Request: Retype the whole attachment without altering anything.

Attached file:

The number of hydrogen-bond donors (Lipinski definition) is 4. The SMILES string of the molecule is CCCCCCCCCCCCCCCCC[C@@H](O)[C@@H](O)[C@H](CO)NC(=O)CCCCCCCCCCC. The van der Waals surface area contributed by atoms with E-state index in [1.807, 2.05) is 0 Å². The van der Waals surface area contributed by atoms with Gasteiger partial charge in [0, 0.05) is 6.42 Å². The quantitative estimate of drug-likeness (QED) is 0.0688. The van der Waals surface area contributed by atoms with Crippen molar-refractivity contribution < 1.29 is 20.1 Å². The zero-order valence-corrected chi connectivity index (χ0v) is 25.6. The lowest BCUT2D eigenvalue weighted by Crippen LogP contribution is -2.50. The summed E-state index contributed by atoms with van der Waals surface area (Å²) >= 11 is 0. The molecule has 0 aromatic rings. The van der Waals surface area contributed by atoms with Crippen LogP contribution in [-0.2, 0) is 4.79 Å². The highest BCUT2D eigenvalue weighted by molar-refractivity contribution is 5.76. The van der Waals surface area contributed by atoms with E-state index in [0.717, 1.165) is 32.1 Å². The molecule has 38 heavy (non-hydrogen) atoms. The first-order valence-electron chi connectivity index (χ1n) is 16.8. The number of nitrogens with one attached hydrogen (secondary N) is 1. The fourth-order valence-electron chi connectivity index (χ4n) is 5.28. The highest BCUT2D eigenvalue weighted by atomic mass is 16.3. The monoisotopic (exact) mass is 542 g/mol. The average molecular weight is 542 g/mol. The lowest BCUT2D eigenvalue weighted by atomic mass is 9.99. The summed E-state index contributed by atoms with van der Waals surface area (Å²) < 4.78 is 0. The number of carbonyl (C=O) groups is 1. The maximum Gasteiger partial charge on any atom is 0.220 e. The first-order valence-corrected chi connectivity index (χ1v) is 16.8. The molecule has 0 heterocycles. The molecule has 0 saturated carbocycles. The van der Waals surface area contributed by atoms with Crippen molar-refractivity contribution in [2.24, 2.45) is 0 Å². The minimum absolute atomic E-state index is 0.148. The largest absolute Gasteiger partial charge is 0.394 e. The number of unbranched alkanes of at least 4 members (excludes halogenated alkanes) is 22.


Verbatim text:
The number of hydrogen-bond donors (Lipinski definition) is 4. The SMILES string of the molecule is CCCCCCCCCCCCCCCCC[C@@H](O)[C@@H](O)[C@H](CO)NC(=O)CCCCCCCCCCC. The van der Waals surface area contributed by atoms with E-state index in [1.807, 2.05) is 0 Å². The van der Waals surface area contributed by atoms with Gasteiger partial charge in [0, 0.05) is 6.42 Å². The quantitative estimate of drug-likeness (QED) is 0.0688. The van der Waals surface area contributed by atoms with Crippen molar-refractivity contribution < 1.29 is 20.1 Å². The zero-order valence-corrected chi connectivity index (χ0v) is 25.6. The lowest BCUT2D eigenvalue weighted by Crippen LogP contribution is -2.50. The summed E-state index contributed by atoms with van der Waals surface area (Å²) >= 11 is 0. The molecule has 0 aromatic rings. The van der Waals surface area contributed by atoms with Crippen LogP contribution in [-0.2, 0) is 4.79 Å². The highest BCUT2D eigenvalue weighted by molar-refractivity contribution is 5.76. The van der Waals surface area contributed by atoms with E-state index in [0.717, 1.165) is 32.1 Å². The molecule has 38 heavy (non-hydrogen) atoms. The first-order valence-electron chi connectivity index (χ1n) is 16.8. The number of nitrogens with one attached hydrogen (secondary N) is 1. The fourth-order valence-electron chi connectivity index (χ4n) is 5.28. The highest BCUT2D eigenvalue weighted by atomic mass is 16.3. The monoisotopic (exact) mass is 542 g/mol. The average molecular weight is 542 g/mol. The lowest BCUT2D eigenvalue weighted by atomic mass is 9.99. The summed E-state index contributed by atoms with van der Waals surface area (Å²) < 4.78 is 0. The number of carbonyl (C=O) groups is 1. The maximum Gasteiger partial charge on any atom is 0.220 e. The first-order valence-corrected chi connectivity index (χ1v) is 16.8. The molecule has 0 heterocycles. The molecule has 0 saturated carbocycles. The van der Waals surface area contributed by atoms with Crippen molar-refractivity contribution in [2.24, 2.45) is 0 Å². The minimum absolute atomic E-state index is 0.148. The largest absolute Gasteiger partial charge is 0.394 e. The number of unbranched alkanes of at least 4 members (excludes halogenated alkanes) is 22.